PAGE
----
This past spring, the Luce Foundation and Emory’s Center for the Study of Law and Religion convened a conference in Durban, South Africa, as part of the Center’s project on Law, Religion, and Human Rights in International Perspective. The conference brought together participants from nine African countries to “identify ongoing and future problem areas relating to the relationship between church and state and the interaction of religion and law in the various regions of the world.” A report from the conference notes:

[CSLR Senior Fellow Johan D. van der Vyver] makes a point of separating the terms “religiously neutral” and “secular” state, stating that secular states uphold the wall between the church and state to distance themselves from religious practices while a religiously neutral state seeks to uphold equal treatment of all religions without precluding itself from participating in or the sponsoring of religion. Van der Vyver explains that “if one upholds certain religious rites because the state compels one to do so, observance of those rites becomes a legal obligation and as such forfeits its faith-based (religious) significance.”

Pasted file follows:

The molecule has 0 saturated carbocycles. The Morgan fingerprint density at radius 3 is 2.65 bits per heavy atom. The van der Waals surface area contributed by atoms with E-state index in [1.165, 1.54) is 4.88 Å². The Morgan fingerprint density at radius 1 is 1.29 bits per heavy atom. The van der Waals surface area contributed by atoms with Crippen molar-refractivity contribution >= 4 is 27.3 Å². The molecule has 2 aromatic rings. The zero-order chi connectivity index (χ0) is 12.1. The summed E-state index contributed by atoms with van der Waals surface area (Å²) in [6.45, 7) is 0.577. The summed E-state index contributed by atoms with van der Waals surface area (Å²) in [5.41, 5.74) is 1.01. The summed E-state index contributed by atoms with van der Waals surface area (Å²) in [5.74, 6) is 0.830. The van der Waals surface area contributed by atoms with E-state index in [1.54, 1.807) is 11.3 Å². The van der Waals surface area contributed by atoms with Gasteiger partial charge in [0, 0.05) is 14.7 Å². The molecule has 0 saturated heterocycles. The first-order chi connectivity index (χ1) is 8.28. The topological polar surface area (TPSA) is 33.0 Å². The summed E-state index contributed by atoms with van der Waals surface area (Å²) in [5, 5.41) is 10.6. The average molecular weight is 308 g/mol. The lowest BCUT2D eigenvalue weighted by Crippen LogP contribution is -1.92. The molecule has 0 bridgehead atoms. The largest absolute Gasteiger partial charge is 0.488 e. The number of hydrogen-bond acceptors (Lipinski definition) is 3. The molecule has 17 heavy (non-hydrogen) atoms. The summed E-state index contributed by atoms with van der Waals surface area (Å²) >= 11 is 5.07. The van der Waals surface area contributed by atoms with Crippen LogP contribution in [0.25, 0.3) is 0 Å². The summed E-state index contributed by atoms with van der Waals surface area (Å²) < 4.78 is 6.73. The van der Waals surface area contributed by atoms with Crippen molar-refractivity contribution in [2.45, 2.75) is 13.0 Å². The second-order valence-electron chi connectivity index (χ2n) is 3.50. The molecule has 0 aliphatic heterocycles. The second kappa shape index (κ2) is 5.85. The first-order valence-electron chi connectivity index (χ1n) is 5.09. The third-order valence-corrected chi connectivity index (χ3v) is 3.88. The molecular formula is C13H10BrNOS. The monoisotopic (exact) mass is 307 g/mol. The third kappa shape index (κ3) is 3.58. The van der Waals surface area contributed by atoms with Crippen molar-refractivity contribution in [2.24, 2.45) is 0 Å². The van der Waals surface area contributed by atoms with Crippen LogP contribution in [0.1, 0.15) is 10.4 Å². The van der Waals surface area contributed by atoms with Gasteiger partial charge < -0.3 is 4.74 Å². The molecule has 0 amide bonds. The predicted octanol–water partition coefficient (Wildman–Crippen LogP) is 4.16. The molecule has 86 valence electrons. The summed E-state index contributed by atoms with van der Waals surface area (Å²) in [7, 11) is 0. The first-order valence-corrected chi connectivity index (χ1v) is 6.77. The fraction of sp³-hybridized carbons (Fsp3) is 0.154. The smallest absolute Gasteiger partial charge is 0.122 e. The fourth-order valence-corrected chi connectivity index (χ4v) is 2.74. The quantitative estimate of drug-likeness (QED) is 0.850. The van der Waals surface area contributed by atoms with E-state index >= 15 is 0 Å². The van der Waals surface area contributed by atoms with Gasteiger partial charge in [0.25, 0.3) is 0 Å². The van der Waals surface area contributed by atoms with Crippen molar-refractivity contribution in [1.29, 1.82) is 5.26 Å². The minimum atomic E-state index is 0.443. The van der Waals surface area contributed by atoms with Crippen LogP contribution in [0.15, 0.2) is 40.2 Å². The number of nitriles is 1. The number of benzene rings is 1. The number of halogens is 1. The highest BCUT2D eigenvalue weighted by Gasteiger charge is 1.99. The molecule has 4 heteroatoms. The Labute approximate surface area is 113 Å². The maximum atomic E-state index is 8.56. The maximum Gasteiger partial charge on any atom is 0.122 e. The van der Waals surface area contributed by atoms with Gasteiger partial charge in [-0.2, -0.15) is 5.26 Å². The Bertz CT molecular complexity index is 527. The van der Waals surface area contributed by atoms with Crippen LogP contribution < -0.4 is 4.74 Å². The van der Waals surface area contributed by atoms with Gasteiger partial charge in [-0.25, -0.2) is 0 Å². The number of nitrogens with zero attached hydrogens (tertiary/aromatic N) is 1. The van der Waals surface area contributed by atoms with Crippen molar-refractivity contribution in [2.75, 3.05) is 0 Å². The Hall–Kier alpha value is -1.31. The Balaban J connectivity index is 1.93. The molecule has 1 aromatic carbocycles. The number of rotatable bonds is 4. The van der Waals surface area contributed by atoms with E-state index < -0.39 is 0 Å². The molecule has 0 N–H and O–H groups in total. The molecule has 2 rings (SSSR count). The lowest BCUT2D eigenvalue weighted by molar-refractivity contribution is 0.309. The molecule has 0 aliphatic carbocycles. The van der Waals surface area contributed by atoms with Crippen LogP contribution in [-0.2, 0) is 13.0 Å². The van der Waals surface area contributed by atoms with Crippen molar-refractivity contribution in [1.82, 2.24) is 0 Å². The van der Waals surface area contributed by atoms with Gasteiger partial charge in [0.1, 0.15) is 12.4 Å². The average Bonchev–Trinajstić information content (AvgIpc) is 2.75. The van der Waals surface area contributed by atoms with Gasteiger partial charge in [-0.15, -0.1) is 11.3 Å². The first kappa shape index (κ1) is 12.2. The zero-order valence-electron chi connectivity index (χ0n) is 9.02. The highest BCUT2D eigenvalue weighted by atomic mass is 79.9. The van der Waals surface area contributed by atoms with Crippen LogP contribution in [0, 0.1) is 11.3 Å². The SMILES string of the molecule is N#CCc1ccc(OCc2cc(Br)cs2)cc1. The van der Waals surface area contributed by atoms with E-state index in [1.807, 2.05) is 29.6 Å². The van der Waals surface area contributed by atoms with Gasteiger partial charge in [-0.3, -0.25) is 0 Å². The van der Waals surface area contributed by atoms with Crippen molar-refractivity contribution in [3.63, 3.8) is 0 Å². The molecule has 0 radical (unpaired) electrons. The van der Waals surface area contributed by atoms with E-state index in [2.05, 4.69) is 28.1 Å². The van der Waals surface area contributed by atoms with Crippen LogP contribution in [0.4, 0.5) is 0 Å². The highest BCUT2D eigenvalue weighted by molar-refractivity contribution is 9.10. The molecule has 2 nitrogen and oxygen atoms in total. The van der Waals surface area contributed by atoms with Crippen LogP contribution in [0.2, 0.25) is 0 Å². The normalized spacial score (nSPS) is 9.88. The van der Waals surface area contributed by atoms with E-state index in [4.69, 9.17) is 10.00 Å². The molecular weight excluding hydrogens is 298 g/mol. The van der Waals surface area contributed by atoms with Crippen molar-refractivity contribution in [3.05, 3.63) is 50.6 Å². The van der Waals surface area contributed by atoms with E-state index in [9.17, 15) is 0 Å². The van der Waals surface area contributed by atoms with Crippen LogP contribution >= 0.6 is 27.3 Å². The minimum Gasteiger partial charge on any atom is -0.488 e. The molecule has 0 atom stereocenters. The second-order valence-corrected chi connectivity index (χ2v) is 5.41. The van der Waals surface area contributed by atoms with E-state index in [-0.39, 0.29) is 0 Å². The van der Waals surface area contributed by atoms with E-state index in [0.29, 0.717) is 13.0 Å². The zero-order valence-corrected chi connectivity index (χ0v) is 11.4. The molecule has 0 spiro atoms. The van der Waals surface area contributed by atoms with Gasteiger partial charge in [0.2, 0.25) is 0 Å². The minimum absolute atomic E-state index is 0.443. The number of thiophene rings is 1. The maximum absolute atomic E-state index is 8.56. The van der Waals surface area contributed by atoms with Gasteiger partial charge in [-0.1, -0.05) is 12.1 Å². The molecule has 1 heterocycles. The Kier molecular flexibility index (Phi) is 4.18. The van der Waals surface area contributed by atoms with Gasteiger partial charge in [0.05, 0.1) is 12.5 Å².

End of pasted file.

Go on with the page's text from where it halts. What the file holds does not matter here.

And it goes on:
As in all parts of the world, religion can be either a powerful weapon in promoting moral values and enhancing humane conditions or it can actively oppose principles associated with human rights and fundamental freedoms. Pointing to the inferior status women hold in many countries, Van der Vyver explained that “polygamy, the payment of dowry, and the inferior status of women in African customary unions have thus far not been seriously contested, or even questioned, by main-line religious institutions.” Because there are adherents of Islam and Christianity that strongly oppose homosexuality, measures to prevent discrimination based on sexual orientation have been met with incredible resistance.

For a recap of the conference’s proceedings and key conclusions, visit the Center for the Study of Law and Religion.